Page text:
The Books of 2020

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Every year it’s my goal to be a reader and I set my goal is reading 20 books over the course of the year. I fell short this year because of a few things, but really there are and should not be excuses.


Books of 2018

Photo by Thought Catalog on Unsplash

Last year I made it my personal goal to read 20 books over the course of the year. I didn’t quite make it all the way through that goal and got a little bogged down right at the end, but here’s what I covered over the year and a few thoughts about them.

How to Lead When You’re Not in Charge by Clay Scroggins

Published by Michael Hyatt

Own the moment by Carl Lentz

Decision Points by President George W. Bush

Platform by Michael Hyatt

Crucial Conversations by Kerry Patterson, Joseph Grenny, Ron McMillan, Al Switzler

Night by Elie Wiesel

Extreme Ownership by Jocko Willink, Leif Babin

Stop Recruiting, Start Retaining by Darren Kizer, Christine Kreisher, and Steph Whitacre

No Fail Meetings by Michael Hyatt

Why We Want Tou to be Tich by Donald Trump and Robert T. Kiyosaki

Rich Dad, Poor Dad by Robert T. Kiyosaki

Rest by Alex Soojung-Kim Pang

The Power of a Positive Team by Jon Gordon

These are not listed in any sort of order, just a copy and paste from my Evernote file where I had them listed. There are a few books on here that stand out above the rest. By far, my favorite books from 2018 was Decision Points. I know that may come of some surprise but I have always been intrigued with what went through the mind of the President during three of the most tumultuous events of our lifetime, 9/11, Hurricane Katrina and the collapse of the housing market and the following recession of 2008/2009. You can learn a lot of leaders who navigate through events like that and I was supremely amazed at the composure and character of President Bush during those situations. We all have a different outlook on any President and I’m not here to argue anything, but what I do believe to be entirely true is that Mr. Bush is an impeccable leader who faced insurmountable difficulties.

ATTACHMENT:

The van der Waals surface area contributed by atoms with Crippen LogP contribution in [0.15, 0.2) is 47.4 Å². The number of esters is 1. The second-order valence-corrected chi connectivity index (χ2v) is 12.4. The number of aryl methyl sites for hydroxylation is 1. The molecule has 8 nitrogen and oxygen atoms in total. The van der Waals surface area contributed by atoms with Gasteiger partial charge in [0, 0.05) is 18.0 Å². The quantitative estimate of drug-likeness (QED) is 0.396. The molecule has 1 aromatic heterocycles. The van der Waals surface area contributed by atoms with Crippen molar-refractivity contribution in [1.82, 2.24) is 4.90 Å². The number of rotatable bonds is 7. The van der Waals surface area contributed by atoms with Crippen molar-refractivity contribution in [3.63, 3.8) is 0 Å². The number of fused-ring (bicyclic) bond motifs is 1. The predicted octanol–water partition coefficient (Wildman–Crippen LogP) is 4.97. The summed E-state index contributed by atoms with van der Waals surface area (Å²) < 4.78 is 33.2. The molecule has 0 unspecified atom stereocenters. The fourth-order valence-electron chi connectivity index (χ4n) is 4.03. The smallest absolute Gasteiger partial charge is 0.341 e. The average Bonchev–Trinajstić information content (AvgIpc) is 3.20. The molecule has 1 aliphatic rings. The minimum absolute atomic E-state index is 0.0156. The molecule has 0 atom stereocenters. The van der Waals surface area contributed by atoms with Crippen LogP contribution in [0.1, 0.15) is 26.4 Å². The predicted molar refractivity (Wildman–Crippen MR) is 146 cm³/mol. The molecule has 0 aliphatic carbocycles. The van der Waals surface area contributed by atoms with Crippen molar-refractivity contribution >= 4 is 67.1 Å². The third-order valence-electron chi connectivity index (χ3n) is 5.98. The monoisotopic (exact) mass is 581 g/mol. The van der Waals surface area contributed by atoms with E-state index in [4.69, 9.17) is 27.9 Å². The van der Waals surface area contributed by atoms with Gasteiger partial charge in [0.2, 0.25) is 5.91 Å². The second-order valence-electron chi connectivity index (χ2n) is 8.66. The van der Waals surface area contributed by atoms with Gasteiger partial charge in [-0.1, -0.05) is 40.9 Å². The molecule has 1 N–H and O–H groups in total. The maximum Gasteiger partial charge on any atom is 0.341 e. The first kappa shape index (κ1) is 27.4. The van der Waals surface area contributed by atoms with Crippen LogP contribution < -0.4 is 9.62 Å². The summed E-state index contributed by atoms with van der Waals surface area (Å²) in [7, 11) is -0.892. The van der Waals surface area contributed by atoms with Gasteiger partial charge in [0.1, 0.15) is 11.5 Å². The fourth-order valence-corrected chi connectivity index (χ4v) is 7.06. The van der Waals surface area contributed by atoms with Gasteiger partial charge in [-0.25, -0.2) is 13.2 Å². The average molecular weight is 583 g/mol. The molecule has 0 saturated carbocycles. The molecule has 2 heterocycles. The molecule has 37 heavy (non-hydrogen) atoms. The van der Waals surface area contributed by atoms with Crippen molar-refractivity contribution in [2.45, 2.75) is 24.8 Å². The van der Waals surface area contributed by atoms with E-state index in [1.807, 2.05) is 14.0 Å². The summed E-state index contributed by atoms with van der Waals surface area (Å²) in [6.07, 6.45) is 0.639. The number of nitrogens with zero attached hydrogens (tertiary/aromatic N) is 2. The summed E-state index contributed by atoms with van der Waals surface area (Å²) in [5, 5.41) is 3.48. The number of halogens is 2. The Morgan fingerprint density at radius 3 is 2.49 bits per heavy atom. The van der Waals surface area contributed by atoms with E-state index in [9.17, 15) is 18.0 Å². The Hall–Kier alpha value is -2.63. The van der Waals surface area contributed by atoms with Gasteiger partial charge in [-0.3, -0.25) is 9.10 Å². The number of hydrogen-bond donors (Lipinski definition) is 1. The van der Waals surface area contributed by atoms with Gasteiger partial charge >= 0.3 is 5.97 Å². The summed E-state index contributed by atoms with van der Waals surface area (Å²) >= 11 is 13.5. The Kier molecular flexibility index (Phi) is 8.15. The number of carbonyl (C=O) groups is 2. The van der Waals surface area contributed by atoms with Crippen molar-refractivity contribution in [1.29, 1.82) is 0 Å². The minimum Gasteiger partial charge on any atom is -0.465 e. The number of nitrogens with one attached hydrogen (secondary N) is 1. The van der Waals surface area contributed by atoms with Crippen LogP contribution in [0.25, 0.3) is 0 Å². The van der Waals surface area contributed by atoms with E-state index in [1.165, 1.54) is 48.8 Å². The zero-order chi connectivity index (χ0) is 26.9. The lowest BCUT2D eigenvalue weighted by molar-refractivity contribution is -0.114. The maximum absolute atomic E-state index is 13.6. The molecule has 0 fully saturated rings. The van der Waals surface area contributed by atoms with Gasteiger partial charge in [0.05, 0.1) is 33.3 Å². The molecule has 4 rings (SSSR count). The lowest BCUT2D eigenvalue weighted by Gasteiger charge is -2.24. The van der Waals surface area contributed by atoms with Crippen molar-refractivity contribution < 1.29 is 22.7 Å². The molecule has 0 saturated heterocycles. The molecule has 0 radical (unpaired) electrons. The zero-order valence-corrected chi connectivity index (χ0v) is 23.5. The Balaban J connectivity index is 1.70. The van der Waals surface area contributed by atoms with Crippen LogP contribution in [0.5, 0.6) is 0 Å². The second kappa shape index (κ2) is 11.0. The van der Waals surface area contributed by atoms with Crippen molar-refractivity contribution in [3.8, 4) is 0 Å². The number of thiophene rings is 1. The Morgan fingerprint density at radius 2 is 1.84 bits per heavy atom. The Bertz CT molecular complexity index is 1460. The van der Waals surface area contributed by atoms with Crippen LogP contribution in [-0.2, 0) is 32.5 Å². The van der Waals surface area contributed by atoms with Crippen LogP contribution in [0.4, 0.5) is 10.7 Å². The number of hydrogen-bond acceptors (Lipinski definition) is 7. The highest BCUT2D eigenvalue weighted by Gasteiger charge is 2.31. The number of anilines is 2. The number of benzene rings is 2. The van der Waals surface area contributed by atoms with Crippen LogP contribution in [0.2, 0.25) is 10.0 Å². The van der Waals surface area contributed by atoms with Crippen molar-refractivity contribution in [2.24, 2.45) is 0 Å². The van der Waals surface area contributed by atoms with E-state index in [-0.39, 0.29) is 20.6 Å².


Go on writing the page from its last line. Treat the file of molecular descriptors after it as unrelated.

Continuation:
The most life-altering book for me as I read through 2018 was Rich Dad, Poor Dad. I read through that book in a matter of just a few days. I literally could not put it down! The way Mr. Kiyosaki writes is so incredibly fluid and easy to understand. Sure there were some borings parts that I skimmed through, but that book completely changed my outlook at how I handle money altogether. Let’s just understand it this way, there is more than one way to face your finances and not any one guru has all the right answers. If I could leave you with one thought that I learn from his book, don’t think you have your current and future finances completely figured out and literally question everything you are currently doing when it comes to your investments. 

The most helpful book I read in 2018 hands down, must be awarded to Stop Recruiting, Start Retaining. I read this together with several others from our church and have been so convinced of its viability, we defined most of the serving culture in our church around the premises found therein. This book will not pertain to everyone but it did to us in a most profound way. If you are a part of an organization, ministry or entity that is heavily dependant on volunteer help, then this book is a must for you!

So what read last year that helped and challenged you? Help us out! I’m curious to know what I should be looking at for 2019.